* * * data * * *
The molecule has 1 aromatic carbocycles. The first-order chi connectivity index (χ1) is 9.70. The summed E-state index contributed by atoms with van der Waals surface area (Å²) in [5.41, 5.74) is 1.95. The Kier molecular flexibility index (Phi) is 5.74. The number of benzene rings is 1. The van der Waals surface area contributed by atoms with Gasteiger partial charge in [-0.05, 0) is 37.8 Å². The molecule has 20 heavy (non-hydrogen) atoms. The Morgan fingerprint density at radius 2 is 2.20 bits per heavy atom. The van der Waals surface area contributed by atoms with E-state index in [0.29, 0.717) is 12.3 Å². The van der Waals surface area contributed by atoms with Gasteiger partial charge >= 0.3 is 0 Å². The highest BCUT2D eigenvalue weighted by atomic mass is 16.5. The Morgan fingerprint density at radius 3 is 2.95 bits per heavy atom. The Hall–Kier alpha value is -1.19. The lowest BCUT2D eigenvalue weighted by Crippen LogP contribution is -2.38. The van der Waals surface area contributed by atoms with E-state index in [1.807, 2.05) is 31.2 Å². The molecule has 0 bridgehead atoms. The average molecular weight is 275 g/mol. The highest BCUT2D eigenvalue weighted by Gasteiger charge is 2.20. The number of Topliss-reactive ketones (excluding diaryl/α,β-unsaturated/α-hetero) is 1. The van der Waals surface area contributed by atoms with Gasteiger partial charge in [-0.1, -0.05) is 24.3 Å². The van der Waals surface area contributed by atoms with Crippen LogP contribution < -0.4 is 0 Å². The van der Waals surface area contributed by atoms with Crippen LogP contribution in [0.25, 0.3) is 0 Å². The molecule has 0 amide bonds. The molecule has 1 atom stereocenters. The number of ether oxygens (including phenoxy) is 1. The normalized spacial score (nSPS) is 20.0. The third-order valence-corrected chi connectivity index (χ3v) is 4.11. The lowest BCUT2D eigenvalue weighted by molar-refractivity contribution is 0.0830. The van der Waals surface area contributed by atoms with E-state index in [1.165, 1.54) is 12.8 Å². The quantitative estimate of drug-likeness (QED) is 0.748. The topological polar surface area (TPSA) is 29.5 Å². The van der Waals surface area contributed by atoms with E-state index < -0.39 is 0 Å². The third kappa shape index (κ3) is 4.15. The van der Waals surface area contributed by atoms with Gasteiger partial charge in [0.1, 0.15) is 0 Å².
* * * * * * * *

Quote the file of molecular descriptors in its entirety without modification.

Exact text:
The molecule has 1 aromatic carbocycles. The first-order chi connectivity index (χ1) is 9.70. The summed E-state index contributed by atoms with van der Waals surface area (Å²) in [5.41, 5.74) is 1.95. The Kier molecular flexibility index (Phi) is 5.74. The number of benzene rings is 1. The van der Waals surface area contributed by atoms with Gasteiger partial charge in [-0.05, 0) is 37.8 Å². The molecule has 20 heavy (non-hydrogen) atoms. The Morgan fingerprint density at radius 2 is 2.20 bits per heavy atom. The van der Waals surface area contributed by atoms with E-state index in [0.29, 0.717) is 12.3 Å². The van der Waals surface area contributed by atoms with Gasteiger partial charge >= 0.3 is 0 Å². The highest BCUT2D eigenvalue weighted by atomic mass is 16.5. The Morgan fingerprint density at radius 3 is 2.95 bits per heavy atom. The Hall–Kier alpha value is -1.19. The lowest BCUT2D eigenvalue weighted by Crippen LogP contribution is -2.38. The van der Waals surface area contributed by atoms with E-state index in [1.807, 2.05) is 31.2 Å². The molecule has 0 bridgehead atoms. The average molecular weight is 275 g/mol. The highest BCUT2D eigenvalue weighted by Gasteiger charge is 2.20. The number of Topliss-reactive ketones (excluding diaryl/α,β-unsaturated/α-hetero) is 1. The van der Waals surface area contributed by atoms with Gasteiger partial charge in [-0.1, -0.05) is 24.3 Å². The van der Waals surface area contributed by atoms with Crippen LogP contribution < -0.4 is 0 Å². The van der Waals surface area contributed by atoms with Crippen LogP contribution in [0.25, 0.3) is 0 Å². The molecule has 0 amide bonds. The molecule has 1 atom stereocenters. The number of ether oxygens (including phenoxy) is 1. The normalized spacial score (nSPS) is 20.0. The third-order valence-corrected chi connectivity index (χ3v) is 4.11. The lowest BCUT2D eigenvalue weighted by molar-refractivity contribution is 0.0830. The van der Waals surface area contributed by atoms with E-state index in [1.165, 1.54) is 12.8 Å². The quantitative estimate of drug-likeness (QED) is 0.748. The topological polar surface area (TPSA) is 29.5 Å². The van der Waals surface area contributed by atoms with E-state index < -0.39 is 0 Å². The third kappa shape index (κ3) is 4.15. The van der Waals surface area contributed by atoms with Gasteiger partial charge in [0.1, 0.15) is 0 Å².